Better Baseball: The Approach to Hitting with Two Strikes
Let’s face it - the pitcher isn’t up there to feed you pitches to hit. His job is to get you out, one way or another, while your job is to make him fail. Only one of you is going to succeed.
So when the pitcher gets “ahead” of you in the count (which means, of course, that you are “behind” in the count...that you have more strikes on you than balls), the advantage is now his. Why?
Look at it this way. When a pitcher has to throw a strike, the easiest pitch to throw for a strike is a straight fastball. That’s also the easiest pitch for you to hit. He has to throw a strike when he’s behind in the count, because he’s afraid of walking you. So you sort of can guess a fastball is coming when the count is 1-0, 2-0, 2-1, 3-0, 3-1.
But when the count is 0-1, or any count with two strikes, the pitcher can throw something not as easy to hit - a curve ball, change-up, perhaps even a knuckle ball or split-fingered-three-seamed-eefus ball - whatever he thinks will fool you into swinging at a bad pitch, and not get himself into too much trouble if you take it for a ball. But you’ve got to be twice as sharp. You have to focus, especially if you have two strikes on you, when there’s no room for error.
Two Strike Drill
This is the time for you to perform the Two-Strike Drill, a series of adjustments you must make when you cannot guess what pitch is coming.
Your first adjustment is to move up in the batter’s box and closer to the plate. Take a small step - a few inches - closer to the pitcher, and a couple of inches in towards the plate. This allows you to cover the outside part of the strike zone, a favorite place for good pitchers to throw with two strikes. It also lets you keep your weight back on a breaking ball and hit it out in front of the plate before it breaks down or away or in.
Another adjustment is to choke up on the bat about an inch. This will shorten your swing and allow you to swing the bat quicker. This in turn allows you to see the pitch a split-second longer before committing to swinging at it.
Watch the pitch leave the pitcher’s fingers. Even if you cannot pick up the spin of the seams, you will see it longer, recognize its speed sooner, and track it in to the plate better. Exaggerate your head-down position so your eyes truly follow the ball right in.
Finally, think “away.” That means, expect an outside pitch - the hardest to hit - and adjust if it’s inside or down the middle. That adjustment is much easier than expecting an inside pitch and trying to suddenly go for one that’s three inches off the outside edge of the plate. Stay “closed,” with your shoulders turned more towards the catcher than the pitcher, which will allow you to hit that outside pitch while preventing you from lunging at a curveball in the dirt.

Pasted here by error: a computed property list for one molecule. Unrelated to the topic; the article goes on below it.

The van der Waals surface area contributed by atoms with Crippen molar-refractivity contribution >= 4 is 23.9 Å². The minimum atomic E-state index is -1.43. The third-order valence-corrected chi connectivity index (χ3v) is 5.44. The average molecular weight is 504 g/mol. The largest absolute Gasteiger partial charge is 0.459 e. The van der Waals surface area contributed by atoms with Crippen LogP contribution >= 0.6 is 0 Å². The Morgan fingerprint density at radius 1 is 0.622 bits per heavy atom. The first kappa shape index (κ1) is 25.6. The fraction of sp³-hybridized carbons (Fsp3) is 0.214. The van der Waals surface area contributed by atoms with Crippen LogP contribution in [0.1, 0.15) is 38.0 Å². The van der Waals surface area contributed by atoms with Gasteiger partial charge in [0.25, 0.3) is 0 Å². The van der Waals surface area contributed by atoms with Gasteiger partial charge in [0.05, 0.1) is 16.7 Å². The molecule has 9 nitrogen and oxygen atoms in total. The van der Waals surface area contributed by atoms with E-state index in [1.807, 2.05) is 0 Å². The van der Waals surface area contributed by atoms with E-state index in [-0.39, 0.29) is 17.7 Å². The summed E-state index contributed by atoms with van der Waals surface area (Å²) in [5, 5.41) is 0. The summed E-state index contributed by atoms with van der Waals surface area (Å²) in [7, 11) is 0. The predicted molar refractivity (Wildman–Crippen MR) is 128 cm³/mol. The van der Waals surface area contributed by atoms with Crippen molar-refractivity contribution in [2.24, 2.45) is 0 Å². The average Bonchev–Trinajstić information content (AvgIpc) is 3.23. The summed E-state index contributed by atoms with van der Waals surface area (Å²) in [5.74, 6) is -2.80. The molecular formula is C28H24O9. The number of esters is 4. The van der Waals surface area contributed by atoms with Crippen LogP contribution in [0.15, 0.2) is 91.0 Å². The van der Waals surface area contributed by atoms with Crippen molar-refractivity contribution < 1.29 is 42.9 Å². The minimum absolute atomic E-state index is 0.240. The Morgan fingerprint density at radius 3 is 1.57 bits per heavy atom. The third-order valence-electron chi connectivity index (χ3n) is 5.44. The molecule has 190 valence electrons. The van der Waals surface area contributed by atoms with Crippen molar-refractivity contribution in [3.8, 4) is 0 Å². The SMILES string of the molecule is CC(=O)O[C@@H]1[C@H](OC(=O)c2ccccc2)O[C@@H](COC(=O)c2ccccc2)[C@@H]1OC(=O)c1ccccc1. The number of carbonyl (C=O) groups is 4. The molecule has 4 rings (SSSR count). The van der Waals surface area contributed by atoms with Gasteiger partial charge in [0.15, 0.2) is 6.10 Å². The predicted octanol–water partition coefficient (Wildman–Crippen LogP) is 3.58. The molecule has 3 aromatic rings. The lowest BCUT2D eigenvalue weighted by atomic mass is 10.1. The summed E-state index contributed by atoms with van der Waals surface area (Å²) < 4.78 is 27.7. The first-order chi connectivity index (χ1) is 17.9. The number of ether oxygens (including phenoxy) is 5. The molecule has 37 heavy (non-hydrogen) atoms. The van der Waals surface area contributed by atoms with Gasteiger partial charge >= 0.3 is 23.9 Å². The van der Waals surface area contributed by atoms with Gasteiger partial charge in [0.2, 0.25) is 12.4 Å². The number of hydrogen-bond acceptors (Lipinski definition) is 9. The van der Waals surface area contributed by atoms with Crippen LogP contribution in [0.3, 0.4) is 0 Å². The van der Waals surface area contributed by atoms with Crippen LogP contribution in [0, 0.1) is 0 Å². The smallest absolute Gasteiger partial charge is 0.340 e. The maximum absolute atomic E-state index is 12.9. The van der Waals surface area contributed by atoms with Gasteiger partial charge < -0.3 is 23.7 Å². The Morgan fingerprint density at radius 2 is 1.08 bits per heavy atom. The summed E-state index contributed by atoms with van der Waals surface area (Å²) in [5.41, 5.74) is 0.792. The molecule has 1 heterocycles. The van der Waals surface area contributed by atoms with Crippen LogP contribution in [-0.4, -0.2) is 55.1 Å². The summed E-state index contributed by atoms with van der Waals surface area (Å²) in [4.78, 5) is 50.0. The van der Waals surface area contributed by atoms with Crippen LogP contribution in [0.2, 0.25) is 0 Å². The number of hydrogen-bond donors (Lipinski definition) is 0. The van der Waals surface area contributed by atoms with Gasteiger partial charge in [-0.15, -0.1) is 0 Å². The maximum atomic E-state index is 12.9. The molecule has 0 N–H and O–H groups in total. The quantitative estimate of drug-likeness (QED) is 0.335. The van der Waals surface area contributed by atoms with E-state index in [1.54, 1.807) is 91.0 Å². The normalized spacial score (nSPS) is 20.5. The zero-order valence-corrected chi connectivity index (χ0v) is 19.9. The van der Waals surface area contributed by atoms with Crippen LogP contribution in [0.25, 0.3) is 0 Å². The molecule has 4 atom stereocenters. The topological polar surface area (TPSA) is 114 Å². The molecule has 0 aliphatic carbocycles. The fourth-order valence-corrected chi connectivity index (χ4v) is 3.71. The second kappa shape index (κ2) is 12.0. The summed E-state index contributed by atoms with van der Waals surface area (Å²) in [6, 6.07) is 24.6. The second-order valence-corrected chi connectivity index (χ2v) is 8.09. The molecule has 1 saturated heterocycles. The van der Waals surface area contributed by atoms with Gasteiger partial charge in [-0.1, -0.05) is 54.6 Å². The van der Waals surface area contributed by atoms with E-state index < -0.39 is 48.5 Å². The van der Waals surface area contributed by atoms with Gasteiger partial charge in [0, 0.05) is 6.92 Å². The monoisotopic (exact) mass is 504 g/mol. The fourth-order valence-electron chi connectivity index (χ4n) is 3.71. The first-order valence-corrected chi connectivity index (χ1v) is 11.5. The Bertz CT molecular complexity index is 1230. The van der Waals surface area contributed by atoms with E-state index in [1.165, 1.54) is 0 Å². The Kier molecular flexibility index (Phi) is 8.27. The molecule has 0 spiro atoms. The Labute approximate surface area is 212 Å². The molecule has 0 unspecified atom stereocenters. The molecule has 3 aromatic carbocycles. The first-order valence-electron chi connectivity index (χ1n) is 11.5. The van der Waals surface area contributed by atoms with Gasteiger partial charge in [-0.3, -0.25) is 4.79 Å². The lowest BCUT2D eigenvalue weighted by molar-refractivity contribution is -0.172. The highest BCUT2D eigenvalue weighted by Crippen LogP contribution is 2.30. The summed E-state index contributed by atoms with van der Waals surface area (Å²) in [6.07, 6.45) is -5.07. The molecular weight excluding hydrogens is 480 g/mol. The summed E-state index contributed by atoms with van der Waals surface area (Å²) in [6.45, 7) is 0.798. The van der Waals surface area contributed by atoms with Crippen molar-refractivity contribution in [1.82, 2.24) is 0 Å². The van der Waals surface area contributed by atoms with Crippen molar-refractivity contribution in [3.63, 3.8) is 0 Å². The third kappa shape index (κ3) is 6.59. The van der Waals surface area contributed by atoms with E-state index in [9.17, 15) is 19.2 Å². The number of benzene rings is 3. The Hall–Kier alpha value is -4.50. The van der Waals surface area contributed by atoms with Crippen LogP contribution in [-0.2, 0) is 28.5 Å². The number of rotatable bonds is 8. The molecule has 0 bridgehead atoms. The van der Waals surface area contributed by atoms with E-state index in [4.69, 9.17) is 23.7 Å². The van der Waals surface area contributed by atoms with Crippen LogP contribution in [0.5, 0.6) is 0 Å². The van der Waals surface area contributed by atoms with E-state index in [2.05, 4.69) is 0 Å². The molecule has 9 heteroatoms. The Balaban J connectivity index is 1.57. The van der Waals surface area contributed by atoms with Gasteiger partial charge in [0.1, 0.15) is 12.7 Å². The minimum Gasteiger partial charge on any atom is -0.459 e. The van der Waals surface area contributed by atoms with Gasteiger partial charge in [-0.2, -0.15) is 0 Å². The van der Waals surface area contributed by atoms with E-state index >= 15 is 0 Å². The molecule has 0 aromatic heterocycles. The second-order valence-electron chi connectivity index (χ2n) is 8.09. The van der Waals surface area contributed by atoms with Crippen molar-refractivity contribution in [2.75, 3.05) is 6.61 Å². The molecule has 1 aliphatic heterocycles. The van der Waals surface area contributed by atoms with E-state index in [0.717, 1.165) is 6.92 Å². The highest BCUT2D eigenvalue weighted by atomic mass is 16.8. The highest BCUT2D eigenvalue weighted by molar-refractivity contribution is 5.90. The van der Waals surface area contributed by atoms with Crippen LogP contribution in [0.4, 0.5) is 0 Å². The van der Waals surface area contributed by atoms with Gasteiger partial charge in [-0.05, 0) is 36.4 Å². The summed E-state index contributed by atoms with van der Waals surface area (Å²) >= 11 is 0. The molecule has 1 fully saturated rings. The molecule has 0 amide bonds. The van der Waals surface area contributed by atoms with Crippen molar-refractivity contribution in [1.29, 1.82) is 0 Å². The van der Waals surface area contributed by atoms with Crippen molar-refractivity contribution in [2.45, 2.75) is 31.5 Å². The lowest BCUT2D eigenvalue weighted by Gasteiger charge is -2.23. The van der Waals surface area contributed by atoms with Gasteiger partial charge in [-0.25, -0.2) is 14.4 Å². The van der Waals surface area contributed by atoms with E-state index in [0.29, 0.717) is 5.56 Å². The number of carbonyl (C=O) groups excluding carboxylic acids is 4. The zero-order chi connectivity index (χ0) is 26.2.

Try to hit the ball to the opposite field (right field if you’re a right-handed hitter, left field if you’re a lefty) every time you have two strikes on you. This automatically causes a lot of good things to happen, whether you’re aware of yourself doing them or not. It forces you to stay closed. It forces you to keep your hands back. It forces you to keep your weight back and let the pitch ride in a little deeper into the strike zone, which lets you see it and hit it better.
And if you foul it off, you’re still alive. If the pitcher sees you’re looking away and throws one inside, you’ll still be able to hit it - not with as much power, but sometimes a little bloop over the second baseman’s head looks better in the scorebook than a scorching line drive right into the third baseman’s glove.
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The Two Strike Drill is one that every coach should work on with his team, in every hitting practice. Here’s how it works:
Each kid goes to the plate with two strikes on him. The pitcher can throw whatever he wants. The hitters can be called out looking, if the pitch was a strike, or can go down swinging, and must go out to the field and shag balls until his turn is up again. For those who either get a “hit” (hit the ball in fair territory even if caught), or “walk”, they get to stay up there as long as they can. Once they strike out looking or swinging, they shag balls. It’s very competitive, fun for the players, and your team will improve its batting average - and runs scored - by a surprising amount.